When surveyed, Consumers said that “exciting use of technology would entice them inside a store, with 61% saying they would visit regularly to use virtual and augmented reality applications, smart mirrors and interactive gaming. Half (50%) said they would buy more if they received recommendations and personalised offers on smart devices.”
In response to this raising of the bar, Mango has partnered with Vodafone to roll out new digital fitting rooms, which will feature smart mirrors. The digital mirrors allow shoppers to scan clothes tags and contact store staff to request different sizes and colours of items. The mirror will also recommend additional clothes to complete outfits. The retailer aims to extend the fitting rooms to its top flagships across several countries, including Barcelona and New York, in a bid to merge customers’ online and offline experiences.
Mango said the initiative marks the first phase of its digital transformation project.
Smart Labels and AI store fronts are two more examples of digital technology adding value to the physical shopping experience – either for the retailer or the consumer. The opportunities to enhance retail milieus as this technology develops could excite even the most demanding, avocado-toast consuming Millennial.
In addition to technological transformation, now is the perfect time for retailers to take advantage of improving the in-store shopping experience as a whole. Tesco has added Harris + Hoole coffee shops, Next has introduced Costa coffee, while Sainsburys has integrated Argos into some of its stores (after acquiring the retailer in 2016), all in a bid to keep customers in stores for longer and increase the chance of purchases.
Impact on the Supply Chain
The logistics of an eCommerce operation is much more complicated than the logistics for shipping and trunking product into stores: the inbound, cross-docking and/or hub/spoke system into national or regional distribution centres will differ very little, but the Last Mile delivery is an ongoing challenge for many businesses; small truck, van or even car multi-drop rounds will increase and with it, efficiency per unit delivered will reduce over those last few miles. As free next day delivery expectations rise, how will this extra cost be absorbed in an already challenged industry sector?
That said, the development of the ‘hive’ organism for deliveries (think Hermes, think Uber drivers doubling up as amazon delivery drivers) could revolutionise retail transport and logistics as we know it.
Business opportunities could abound for Parcel couriers who are agile enough to offer same day and next day deliveries and are able to negotiate partnership deals with high street brand names as this is an area that is sure to grow along with the online shopping sector of the retail market. We may see fewer dedicated third party logistics providers and see a move to network operations; shared facilities on trucks and in sheds.
Peak times may see a rise in pop-up temporary warehouses; niche leaders such as Bis Henderson Space might benefit hugely from this; owner-drivers may forgo the expense of heavy goods vehicle licenses and units in favour of a short-wheel-base transit that can fit easily up and down rural roads.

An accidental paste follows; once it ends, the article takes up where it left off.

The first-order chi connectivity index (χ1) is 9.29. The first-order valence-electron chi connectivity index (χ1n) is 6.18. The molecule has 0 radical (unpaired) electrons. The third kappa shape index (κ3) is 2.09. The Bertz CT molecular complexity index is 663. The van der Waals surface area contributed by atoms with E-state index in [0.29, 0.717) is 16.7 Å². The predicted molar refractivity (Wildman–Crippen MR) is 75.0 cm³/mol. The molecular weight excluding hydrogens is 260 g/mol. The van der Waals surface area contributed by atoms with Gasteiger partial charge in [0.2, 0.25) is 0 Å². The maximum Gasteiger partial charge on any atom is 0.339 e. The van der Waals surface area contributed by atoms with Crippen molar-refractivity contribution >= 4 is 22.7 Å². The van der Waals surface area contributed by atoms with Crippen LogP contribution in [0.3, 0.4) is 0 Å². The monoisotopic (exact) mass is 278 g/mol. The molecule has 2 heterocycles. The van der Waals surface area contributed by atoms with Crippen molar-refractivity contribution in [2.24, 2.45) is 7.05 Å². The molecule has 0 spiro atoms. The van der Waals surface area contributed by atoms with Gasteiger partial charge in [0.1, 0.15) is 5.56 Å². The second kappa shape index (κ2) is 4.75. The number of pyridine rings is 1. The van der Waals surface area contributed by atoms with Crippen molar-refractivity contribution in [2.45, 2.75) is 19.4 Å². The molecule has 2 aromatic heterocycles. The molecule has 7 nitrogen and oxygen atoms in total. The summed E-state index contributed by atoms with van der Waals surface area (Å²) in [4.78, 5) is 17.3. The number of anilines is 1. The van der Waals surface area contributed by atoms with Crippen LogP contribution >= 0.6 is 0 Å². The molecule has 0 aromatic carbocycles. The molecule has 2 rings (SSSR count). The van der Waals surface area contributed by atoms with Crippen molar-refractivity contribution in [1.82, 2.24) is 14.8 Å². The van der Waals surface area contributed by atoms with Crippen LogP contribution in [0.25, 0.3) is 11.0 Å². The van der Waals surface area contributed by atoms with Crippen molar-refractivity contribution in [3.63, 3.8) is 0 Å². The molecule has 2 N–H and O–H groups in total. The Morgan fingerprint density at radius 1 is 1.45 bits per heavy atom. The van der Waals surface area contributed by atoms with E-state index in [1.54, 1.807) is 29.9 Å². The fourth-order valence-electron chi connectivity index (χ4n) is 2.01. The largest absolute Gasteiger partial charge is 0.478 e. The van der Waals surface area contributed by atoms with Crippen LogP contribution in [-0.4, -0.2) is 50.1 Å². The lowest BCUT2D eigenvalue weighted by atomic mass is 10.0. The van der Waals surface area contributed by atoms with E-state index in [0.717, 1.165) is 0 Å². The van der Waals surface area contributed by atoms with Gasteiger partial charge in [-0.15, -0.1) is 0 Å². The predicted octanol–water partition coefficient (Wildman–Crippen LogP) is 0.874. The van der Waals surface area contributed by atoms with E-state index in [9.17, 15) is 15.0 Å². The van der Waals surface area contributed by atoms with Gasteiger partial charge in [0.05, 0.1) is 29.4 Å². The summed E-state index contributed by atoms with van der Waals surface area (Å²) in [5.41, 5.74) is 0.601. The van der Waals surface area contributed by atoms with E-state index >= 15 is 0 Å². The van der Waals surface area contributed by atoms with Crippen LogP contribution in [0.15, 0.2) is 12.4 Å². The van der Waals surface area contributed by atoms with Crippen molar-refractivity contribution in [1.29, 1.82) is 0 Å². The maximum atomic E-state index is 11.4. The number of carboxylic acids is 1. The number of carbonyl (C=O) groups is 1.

So: Clicks or bricks?
Yes, net impact as it stands in the UK is that we lose five stores per day; but this analyst would be interested to see that figure as a percentage of NET RETAIL SELLING SPACE rather than a pure number of stores opened or closed. There is still development in new shopping centres, and many of these are bigger than the footprint found typically on a high street.
Yes, many town and city centres look increasingly neglected as their retail units stand shuttered and forlorn; but this is surely down to the lack of desire to embrace new ways of taxing businesses and as such, our Government and to a lesser extent, local Governments must bear this particular burden. Retailers can do nothing about this.
And, yes, consumer confidence is a little shaky because of doubt in the UK economy, thanks mainly to the ongoing uncertainty around Brexit. But April this year saw the first time the average wage growth had risen above inflation for over a year. This could signal an uptick in our economy and bring with it a much-needed break from ‘austerity measures’ in our households if not the country.
But. There is a wealth of references in this blog and they all point to the same conclusion: If Retailers are to continue to grow and thrive, then it is the ones who can most effortlessly navigate the changes that embrace a unified online and physical presence who will win out.
If stores can exploit their unique selling points of sensory stimulation – touch, sight, smell – and instant gratification, then increasingly the physical business could leverage the ’shopping experience’ with a little imagination and a budget for creativity. By embracing digital technology, with apps and offers and slicker delivery service offerings, then they can ensure that their brand is just as familiar in the cyberworld as it is in the real world.
Whilst there may still be trouble ahead in terms of economy, it is surely an exciting time to be a blue-sky thinker in Retail.
- Office of national statistics, CDID, j4MC, source dataset IT DRSI released 14-06-2018